And here is my main question about MIS: prices are relatively easy to gather and to process with existing interfaces. Other information, such as localized weather forecast, or brokerage services, are much more complicated to set up if there isn’t already some kind of infrastructure in place. And yet, what if this is the information that farmers really need, rather than prices? What if in the bundle of services, prices are in fact the least important one? In China, farmers know about prices. What they pay for is a daily SMS with localized weather forecast, which is something that they can act upon immediately. So far, MIS seem very much offer-driven, rather than demand-driven. The presenters didn’t mention farmers’ needs, or even farmers’ lives and practices in a contextualized way. Do traders provide farmers with credit, for example, like fish traders in Uganda? What kind of regulations or state interventions exist in the various countries, that influence farmers, fishermen, traders behaviors? In China, the government sets minimum procurement prices for certain crops. These prices are widely known (through tv, radio, newspapers, word-of-mouth, agricultural extension workers, traders, markets, and – last and least, for farmers anyway – websites), and many farmers prefer to grow crops with a lower but safe income that is guaranteed by the state to those that could give them potentially higher, but certainly riskier, returns. At the end of his presentation on Malawi, Turner mentioned that the government sets prices for certain crops in part to protect from exploitation farmers who wouldn’t know what is a fair price for their crop. He went on to suggest that it might be cheaper for the government to support MIS so that farmers are aware of the going prices, rather than setting prices centrally. But doesn’t this mean that the government switches its indirect support from farmers to Esoko, enumerators, NGOs and all the ‘middlemen’ involved in creating and supporting MIS?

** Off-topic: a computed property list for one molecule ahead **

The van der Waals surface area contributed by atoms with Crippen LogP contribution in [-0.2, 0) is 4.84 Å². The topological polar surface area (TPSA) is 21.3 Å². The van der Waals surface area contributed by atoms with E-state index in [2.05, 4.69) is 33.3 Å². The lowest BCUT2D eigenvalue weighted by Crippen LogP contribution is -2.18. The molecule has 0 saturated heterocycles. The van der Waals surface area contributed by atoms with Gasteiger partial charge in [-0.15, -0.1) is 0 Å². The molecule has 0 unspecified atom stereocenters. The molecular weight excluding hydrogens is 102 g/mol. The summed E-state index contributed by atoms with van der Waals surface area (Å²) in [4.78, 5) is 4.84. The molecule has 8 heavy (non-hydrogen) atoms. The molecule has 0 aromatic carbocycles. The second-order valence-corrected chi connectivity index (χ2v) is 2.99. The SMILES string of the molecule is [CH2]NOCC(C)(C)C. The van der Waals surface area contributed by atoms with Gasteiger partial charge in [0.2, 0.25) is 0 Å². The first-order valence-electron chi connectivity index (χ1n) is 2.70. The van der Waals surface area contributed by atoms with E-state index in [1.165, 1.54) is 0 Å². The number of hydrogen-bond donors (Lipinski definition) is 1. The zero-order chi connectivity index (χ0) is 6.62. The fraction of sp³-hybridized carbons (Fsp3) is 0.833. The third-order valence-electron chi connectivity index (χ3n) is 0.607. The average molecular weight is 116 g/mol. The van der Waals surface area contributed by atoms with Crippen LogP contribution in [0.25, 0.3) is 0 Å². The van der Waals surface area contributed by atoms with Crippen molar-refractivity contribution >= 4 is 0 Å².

Farmers might end up with more knowledge and information about prices and crops, but also with the added burden of increased risk. Is this the goal? It might be – maybe in a context of ‘modernizing’ agriculture, of supporting economies of scale and collaboration among farmers, and of decreasing the total number of smallholders. But how are risks and benefits redistributed when MIS take the place of existing practices – or do we even know enough about existing practices to invest heavily on MIS rather than, for example, on supporting agricultural extension workers? Maybe the next mAgri webinar will answer some of these questions…